An ancient fish with a long life span
Sturgeon—the common name for over 20 species of fish—have been around since dinosaurs roamed the Earth. Their life spans are lengthy too: while the average is 50 to 60 years, some individuals can live to be 100 or even older! Here at the Aquarium, we have two species of sturgeon in our care: white sturgeon, Acipenser transmontanus, and green sturgeon, Acipenser medirostris.
Meet Columbia, the white sturgeon! This species is the largest, longest-living fish in the Columbia River Basin.
Can you spot Columbia in our Underwater Dome habitat on your next visit to the Aquarium?
Quick sturgeon stats
Sturgeon are bottom-dwelling fish that are found in temperate waters throughout the Northern Hemisphere. Size varies widely between species. White sturgeon typically grow to about 5–7 feet in length; green sturgeon are a bit smaller, at 4.5–6.5 feet. All sturgeons have rows of bony plates, called scutes, that cover their heads and run down their long bodies, serving as protective armor. Sturgeons are also distinguished by four barbels, which look like long whiskers, between their mouth and snout.
“What kind of shark is that?”
It’s not surprising that some visitors to our Underwater Dome habitat ask if the big, grayish fish hovering near the sandy bottom is a shark. With their long bodies, pointy snouts and dorsal fins, sturgeon bear more than a passing resemblance to sharks. And, like sharks, sturgeon have smooth skin and cartilaginous skeletons—meaning their skeletons are made of cartilage, not bone. But sturgeon differ from sharks in many ways, with a key difference being that they don’t have teeth.
While our guests are far less likely to confuse a sturgeon for a salmon, the two fish do have something in common: they’re anadromous, which means they migrate from freshwater to salt water and back. But unlike salmon, sturgeon don’t die after spawning. Local sturgeon species typically spend more of their lives in estuarine or marine environments (in other words, in areas where rivers meet salt water and in salt water), returning to freshwater only periodically to spawn.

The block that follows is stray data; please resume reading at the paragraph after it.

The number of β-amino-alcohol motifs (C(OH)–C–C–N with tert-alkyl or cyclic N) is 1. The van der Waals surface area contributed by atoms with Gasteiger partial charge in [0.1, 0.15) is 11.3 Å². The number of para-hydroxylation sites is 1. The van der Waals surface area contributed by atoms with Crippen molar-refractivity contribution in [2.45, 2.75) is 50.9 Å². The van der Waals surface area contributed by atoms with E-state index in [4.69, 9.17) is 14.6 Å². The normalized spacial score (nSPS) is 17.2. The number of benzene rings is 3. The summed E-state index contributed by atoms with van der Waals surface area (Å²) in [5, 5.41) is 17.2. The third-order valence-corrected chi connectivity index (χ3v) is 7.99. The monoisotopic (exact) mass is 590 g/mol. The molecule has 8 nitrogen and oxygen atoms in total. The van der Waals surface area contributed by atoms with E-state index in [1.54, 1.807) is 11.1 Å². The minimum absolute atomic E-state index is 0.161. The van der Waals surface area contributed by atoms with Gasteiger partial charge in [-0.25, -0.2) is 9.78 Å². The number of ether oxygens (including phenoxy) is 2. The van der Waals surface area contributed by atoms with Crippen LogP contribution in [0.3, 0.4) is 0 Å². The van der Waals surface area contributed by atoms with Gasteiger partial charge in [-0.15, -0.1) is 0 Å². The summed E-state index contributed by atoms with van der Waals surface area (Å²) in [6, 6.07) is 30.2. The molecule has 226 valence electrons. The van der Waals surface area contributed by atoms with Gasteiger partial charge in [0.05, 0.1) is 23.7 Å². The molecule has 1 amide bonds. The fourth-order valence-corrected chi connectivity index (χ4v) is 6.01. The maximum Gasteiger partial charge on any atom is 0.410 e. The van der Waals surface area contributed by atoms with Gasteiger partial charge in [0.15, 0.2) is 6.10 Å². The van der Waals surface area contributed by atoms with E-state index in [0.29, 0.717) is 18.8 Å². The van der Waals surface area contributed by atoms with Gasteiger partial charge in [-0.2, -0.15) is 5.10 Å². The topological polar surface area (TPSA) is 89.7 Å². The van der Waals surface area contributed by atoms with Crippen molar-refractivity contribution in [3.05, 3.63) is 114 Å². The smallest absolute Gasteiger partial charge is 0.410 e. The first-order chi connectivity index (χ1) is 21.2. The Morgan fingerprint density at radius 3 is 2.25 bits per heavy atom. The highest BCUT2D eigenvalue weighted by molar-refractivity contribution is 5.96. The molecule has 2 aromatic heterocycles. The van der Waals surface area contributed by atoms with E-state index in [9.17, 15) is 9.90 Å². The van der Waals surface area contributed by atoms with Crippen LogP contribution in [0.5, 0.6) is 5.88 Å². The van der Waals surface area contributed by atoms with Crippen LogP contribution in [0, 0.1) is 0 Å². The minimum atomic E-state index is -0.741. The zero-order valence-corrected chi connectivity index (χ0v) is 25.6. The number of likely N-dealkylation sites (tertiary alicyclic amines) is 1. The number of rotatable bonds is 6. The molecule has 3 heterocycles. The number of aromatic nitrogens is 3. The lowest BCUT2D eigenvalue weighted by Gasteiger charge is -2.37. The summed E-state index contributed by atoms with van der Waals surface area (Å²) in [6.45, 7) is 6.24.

Feeling their way along
Sturgeon use their delicate barbels—the long, whisker-like feelers between their noses and mouths—to forage for food. They drag the barbels along the bottom, searching for shellfish, invertebrates (animals without backbones) and small fish, among other types of prey. After locating a tasty morsel, the sturgeon sucks it up with its toothless mouth and swallows it whole.
SOS for (some) sturgeon
With over 85% of their species classified as “critically endangered” by the International Union for the Conservation of Nature, sturgeons are technically the most threatened group of animals on the organization’s Red List of Threatened Species.
However, most species on the list are found only in Europe and Asia, where females are harvested for their unfertilized eggs. (Ever heard of beluga caviar, considered to be the world’s finest? It comes from beluga sturgeons in the Caspian Sea.) Thankfully, U.S. Fish & Wildlife protections have kept our native populations below the critically threatened level.
Regardless of where they live or their conservation status, sturgeon need a healthy habitat to thrive. Visit our take action page to learn how you can make a difference for them—and all the animals in the ocean.